The day dawned, he phoned to say he was on his way, and that he would arrive about 5:00 in the evening. Next, a phone call to say he was at the Tyne Tunnel and could I meet him on the A19. A place was arranged and I was waiting when a big Volvo flashed his lights and pulled into the layby. On the trailer was Annie. It was the first time I had seen her, and she was just a vision of loveliness. In all the words of this article I could not put in writing what I felt.
      We got her home. She didn’t start very well, she ran a bit lumpy, and the brakes didn’t fill you with confidence. Anyway, with a lot of help from friends and three-wheeler club members, the brakes were renewed, the rear wheel re-spoked, the magneto sorted, plus a new set of cables. Last but not least, a new steering wheel, and she looks a treat. Over the winter she may get a new coat of paint. Every day without fail I go to see her in the garage, I talk to her, I put the radio on for her, and I cover her each night. I am so pleased when people come to see her; you are welcome to come any time you like. I love her to bits and she reminds me of another woman who made it possible for me to buy her; her name was Anna, my Mother. If you think I am joking, yesterday I am sure she smiled… or was that just me?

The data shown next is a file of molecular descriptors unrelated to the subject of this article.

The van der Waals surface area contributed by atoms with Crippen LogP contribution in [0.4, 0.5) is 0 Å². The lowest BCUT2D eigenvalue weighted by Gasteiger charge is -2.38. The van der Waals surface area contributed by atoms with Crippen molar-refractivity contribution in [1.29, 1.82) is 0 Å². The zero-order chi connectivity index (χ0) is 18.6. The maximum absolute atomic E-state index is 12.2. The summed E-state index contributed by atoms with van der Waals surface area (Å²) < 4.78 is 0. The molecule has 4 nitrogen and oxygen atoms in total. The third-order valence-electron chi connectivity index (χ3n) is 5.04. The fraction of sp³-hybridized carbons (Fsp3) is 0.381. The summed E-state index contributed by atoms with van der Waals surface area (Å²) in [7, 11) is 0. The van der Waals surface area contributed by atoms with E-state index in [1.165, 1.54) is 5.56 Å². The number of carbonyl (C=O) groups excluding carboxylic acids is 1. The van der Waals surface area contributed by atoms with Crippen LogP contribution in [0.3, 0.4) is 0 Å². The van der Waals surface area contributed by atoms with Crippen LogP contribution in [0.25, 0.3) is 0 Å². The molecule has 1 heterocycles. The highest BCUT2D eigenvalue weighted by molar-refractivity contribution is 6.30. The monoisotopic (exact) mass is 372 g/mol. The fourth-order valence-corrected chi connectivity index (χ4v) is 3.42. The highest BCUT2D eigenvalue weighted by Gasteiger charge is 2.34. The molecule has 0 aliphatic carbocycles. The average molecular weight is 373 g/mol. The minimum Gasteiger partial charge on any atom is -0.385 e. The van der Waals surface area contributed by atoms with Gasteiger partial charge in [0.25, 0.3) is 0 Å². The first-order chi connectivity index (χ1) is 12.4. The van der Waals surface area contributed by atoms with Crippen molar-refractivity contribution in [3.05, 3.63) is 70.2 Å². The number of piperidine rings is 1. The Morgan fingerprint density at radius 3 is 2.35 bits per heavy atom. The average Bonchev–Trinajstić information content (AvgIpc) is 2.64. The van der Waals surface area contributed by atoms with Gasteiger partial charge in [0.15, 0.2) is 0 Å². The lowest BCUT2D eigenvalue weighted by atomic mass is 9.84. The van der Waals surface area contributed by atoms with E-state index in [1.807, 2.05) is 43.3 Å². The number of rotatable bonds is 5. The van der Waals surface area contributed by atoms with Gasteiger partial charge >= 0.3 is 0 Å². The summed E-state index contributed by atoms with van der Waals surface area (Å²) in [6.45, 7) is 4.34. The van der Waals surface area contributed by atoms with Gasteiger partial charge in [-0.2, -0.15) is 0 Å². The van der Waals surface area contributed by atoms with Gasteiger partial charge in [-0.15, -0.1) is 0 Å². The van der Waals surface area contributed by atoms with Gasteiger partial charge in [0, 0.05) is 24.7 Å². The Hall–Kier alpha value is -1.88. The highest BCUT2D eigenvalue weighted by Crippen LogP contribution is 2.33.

Stephen Clark's 1920 GP, Maud

Here we feature pictures and brief descriptions of a small number of the Grand Prixs that survive to the present day. We're grateful to the owners for their interest in contributing to this section. If you own a GP, please consider a feature here.

U 9413 – aka Maud – was first registered on 23rd May, 1921. The engine – JAP s/v number 20/77134 – is original and stamped with the Morgan chassis (car) number 5137. The chassis incorporates all the improvements introduced for the 1920/21 range. Much of the original chassis, running gear, fittings and wood- and tinwork have also survived. U 9413 has the sleeker, more rakish look of post-1920 cars compared to the rather perpendicular style of the earlier Grand Prix. It was possible to reproduce the original colour scheme from traces of paint found on the remaining bodywork, although the shade of purple now used is a little darker.

Nothing much new to report here; it's all in the previous pages. The GP lives in Ottawa during the summer and goes into winter storage in Calabogie, Ontario, where it is shown here. You can see its trailer in the background on the right.

Chris acquired this Grand Prix around 1963. XR 8130 was registered on April 2nd 1924 with frame number 8492 (which is nowhere to be found). It was listed in the registration book as having a 1100cc engine. The engine that came with it was an earlier incomplete J.A.P 90 bore. The car had a homemade body on it using an Austin 8 bonnet as the tail panel (just to give you some idea!). It was while looking for more parts to complete the car that Chris stumbled across a 1922 M.A.G engine, which the car now happily enjoys.

Chris Booth's 1924 GP

Chris Booth's 1922 GP

George Corbett's 1925 GP, Annie